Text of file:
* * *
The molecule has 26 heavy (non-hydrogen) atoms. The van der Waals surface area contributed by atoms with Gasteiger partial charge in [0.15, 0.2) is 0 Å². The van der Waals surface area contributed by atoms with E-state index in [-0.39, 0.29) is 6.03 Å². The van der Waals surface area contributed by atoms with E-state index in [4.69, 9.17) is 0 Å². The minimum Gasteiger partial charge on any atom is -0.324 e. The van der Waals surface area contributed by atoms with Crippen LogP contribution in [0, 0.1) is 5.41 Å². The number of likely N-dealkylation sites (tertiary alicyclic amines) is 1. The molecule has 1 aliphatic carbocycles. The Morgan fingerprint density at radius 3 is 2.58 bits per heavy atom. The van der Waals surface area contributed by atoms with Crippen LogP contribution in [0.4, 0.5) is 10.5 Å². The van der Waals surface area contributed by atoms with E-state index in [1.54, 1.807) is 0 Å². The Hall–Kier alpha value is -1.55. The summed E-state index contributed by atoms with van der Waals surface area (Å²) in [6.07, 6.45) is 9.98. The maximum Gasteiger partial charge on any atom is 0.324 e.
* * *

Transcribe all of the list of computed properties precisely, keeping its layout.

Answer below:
The molecule has 26 heavy (non-hydrogen) atoms. The van der Waals surface area contributed by atoms with Gasteiger partial charge in [0.15, 0.2) is 0 Å². The van der Waals surface area contributed by atoms with E-state index in [-0.39, 0.29) is 6.03 Å². The van der Waals surface area contributed by atoms with E-state index in [4.69, 9.17) is 0 Å². The minimum Gasteiger partial charge on any atom is -0.324 e. The van der Waals surface area contributed by atoms with Crippen LogP contribution in [0, 0.1) is 5.41 Å². The number of likely N-dealkylation sites (tertiary alicyclic amines) is 1. The molecule has 1 aliphatic carbocycles. The Morgan fingerprint density at radius 3 is 2.58 bits per heavy atom. The van der Waals surface area contributed by atoms with Crippen LogP contribution in [0.4, 0.5) is 10.5 Å². The van der Waals surface area contributed by atoms with E-state index in [1.54, 1.807) is 0 Å². The Hall–Kier alpha value is -1.55. The summed E-state index contributed by atoms with van der Waals surface area (Å²) in [6.07, 6.45) is 9.98. The maximum Gasteiger partial charge on any atom is 0.324 e.